High-latitude position of continents. It had long been considered [Caputo and Crowell, 1985; and others], and is still believed by many, that the main cause of glaciations was near-polar position of the continents. However, Phanerozoic history witnessed recurrent situations where continents occurred in polar regions or even at the Pole without glaciations occurring on the Earth. For example, in the Late Silurian and Early-Middle Devonian, near or at the South Pole there existed vast Gondwanan landmasses, but no glaciation took place. On the contrary, it was very warm, salt deposits and redbeds extending into high latitudes. A similar setup existed in the Mesozoic. Antarctica had been situated at high polar latitudes since the Triassic. By the Santonian, Antarctica had traveled to the Pole, but ice sheets on it did not appear until the Late or even Middle Eocene, i.e., more than 45 m.y. later. More telling still are those cases where at a polar location of a continent, glaciation that had existed on it came to an end. Relevant examples are provided by the Middle Silurian, Late Devonian-early Tournaisian, and Permian glaciations: all three terminated while the south part of Gondwana was situated at high latitudes or at the Pole. In Asselian-early Sakmarian time of the Early Permian, in particular, a vast ice sheet covered three-quarters of Gondwana, whose south part was located at the Pole. During the Permian, at a nearly identical position of Gondwana, the glacial belt degraded, and by the Indian age of the Early Triassic the climate had become temperate and warm temperate [Chumakov and Zharkov, 2001]. The above examples suggest that, although high-latitude continents were prerequisite for ice sheets to form on, and, apparently, promoted their formation, such continents alone were insufficient for the initiation or even maintenance of glaciations then already in existence.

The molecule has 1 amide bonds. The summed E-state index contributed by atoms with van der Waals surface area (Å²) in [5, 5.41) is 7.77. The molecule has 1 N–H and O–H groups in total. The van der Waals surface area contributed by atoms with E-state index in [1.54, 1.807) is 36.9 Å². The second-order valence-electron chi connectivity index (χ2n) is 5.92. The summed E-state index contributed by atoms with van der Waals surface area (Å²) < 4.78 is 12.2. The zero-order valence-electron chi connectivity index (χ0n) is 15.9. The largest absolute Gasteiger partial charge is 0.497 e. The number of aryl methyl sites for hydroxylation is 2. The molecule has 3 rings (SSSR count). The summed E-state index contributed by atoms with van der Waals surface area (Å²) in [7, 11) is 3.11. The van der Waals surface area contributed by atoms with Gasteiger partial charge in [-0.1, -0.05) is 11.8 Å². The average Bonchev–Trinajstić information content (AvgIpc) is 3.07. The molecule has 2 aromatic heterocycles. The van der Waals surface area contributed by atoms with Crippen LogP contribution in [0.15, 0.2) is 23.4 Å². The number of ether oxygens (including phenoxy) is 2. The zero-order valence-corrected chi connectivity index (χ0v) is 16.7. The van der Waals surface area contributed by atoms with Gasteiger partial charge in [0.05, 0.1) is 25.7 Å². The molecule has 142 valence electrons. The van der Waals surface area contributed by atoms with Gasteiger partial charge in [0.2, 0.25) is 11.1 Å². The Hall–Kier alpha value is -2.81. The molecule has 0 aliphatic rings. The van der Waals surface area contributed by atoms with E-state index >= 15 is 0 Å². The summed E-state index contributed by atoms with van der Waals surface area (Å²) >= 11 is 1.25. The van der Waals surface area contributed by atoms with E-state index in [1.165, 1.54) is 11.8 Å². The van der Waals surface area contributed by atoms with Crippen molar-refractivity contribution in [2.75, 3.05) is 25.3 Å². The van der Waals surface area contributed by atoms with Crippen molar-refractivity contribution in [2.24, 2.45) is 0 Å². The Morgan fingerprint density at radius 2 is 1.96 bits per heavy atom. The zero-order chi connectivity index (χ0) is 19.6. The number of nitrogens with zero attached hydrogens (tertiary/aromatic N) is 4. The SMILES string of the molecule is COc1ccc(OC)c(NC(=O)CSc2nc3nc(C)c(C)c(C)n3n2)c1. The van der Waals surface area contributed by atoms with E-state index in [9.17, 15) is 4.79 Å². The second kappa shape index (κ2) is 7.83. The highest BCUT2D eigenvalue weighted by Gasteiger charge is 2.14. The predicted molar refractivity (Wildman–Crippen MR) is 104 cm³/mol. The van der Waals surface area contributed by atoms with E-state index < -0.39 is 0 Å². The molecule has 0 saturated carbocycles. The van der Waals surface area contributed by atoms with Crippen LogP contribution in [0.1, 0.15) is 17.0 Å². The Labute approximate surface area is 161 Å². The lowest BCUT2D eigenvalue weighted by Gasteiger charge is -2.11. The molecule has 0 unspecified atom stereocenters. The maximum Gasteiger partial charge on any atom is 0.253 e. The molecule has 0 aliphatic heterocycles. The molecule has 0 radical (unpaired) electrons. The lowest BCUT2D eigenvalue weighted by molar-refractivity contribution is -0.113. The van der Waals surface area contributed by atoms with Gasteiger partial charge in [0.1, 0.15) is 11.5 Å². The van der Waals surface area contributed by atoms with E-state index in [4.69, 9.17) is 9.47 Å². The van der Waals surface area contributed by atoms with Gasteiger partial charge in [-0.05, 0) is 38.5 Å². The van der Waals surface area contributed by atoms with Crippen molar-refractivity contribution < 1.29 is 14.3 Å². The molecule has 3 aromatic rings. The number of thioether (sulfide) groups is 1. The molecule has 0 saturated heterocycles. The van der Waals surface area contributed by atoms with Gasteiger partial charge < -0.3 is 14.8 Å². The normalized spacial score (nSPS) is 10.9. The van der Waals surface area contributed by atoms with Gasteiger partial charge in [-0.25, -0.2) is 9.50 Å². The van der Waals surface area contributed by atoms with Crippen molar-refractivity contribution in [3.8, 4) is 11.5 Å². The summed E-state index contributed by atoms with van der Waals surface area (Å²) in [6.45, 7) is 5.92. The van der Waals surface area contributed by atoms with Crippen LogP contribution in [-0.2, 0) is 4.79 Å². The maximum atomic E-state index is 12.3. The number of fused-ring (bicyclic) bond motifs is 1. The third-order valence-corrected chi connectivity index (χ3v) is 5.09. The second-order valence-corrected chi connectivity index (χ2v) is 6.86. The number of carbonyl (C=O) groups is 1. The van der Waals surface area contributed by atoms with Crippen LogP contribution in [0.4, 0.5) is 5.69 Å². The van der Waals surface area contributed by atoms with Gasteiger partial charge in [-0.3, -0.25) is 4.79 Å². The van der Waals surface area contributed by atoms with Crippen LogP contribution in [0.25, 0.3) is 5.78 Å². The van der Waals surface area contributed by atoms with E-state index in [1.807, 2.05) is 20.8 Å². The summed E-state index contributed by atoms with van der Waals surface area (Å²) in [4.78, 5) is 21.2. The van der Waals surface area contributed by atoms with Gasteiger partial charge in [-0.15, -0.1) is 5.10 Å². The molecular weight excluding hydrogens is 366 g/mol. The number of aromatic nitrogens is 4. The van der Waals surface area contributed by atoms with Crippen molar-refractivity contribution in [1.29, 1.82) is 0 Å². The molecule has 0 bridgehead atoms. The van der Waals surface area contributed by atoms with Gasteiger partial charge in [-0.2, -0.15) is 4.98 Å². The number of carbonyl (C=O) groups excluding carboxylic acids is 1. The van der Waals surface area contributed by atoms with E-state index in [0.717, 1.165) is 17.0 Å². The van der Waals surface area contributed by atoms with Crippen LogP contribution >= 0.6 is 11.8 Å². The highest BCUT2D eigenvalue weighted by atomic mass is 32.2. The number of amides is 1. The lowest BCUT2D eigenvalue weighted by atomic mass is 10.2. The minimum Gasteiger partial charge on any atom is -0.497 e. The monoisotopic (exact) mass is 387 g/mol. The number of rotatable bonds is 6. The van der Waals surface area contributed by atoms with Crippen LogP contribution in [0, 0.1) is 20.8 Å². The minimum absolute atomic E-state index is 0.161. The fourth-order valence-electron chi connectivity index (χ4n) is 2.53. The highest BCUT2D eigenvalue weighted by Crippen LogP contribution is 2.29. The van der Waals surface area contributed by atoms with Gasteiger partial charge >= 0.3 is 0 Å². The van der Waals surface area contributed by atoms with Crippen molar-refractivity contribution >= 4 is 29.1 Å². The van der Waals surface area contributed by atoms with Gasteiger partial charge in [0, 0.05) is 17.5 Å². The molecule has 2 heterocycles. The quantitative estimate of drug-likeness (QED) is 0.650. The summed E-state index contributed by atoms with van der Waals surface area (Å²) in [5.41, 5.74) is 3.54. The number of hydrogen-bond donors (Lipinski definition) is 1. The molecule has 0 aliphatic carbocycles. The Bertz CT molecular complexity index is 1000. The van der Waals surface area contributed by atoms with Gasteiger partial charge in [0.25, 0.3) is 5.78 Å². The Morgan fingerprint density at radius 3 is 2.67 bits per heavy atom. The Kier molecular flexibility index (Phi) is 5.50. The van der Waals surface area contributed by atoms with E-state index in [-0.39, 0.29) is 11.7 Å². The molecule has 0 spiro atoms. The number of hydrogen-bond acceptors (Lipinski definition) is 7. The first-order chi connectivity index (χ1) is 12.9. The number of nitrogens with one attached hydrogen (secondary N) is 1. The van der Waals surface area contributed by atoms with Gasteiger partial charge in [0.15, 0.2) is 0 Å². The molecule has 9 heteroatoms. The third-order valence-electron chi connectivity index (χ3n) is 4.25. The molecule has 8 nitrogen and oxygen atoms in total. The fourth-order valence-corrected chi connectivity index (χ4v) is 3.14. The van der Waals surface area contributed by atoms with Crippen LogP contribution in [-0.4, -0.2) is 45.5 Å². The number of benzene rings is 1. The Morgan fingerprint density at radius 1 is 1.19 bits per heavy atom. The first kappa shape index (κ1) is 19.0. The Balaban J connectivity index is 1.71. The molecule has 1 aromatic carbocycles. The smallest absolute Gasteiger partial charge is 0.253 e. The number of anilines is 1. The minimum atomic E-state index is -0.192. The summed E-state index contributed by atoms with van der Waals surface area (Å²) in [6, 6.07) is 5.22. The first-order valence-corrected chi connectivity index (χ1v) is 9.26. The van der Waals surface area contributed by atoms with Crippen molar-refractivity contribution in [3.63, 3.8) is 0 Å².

The role of oceanic circulation. A similar conclusion can be made regarding oceanic circulation. The oceanic circulation system is known to have been defined by the configuration and latitudinal position of seas and continents, these variables remaining basically unchanged in the all the cases of inception and cessation of glaciations just mentioned.
Remarkably, even the most striking examples where new seaways opened and cold currents, such as, e.g., the southern circumpolar West Wind Current, formed to block heat exchange, cannot all be held responsible for the origin of glaciations. On the Antarctica shelf, glacial-marine deposits indicative of the onset of extensive glaciation appeared in the Late or Middle Eocene [Ehrmann et al., 1992; Wise et al., 1991]. Therefore, although the Cenozoic glaciation started much later than Antarctica had migrated into the polar region, still its onset predated perceptibly the formation, at the Eocene/Oligocene boundary, of the southern circumpolar current, which ensued from the opening of the Drake and Tasman passages. This current is believed by many workers to have triggered the Late Cenozoic glaciation on Earth or, at least, in Antarctica, but it appears to merely have amplified the glaciation that had started earlier.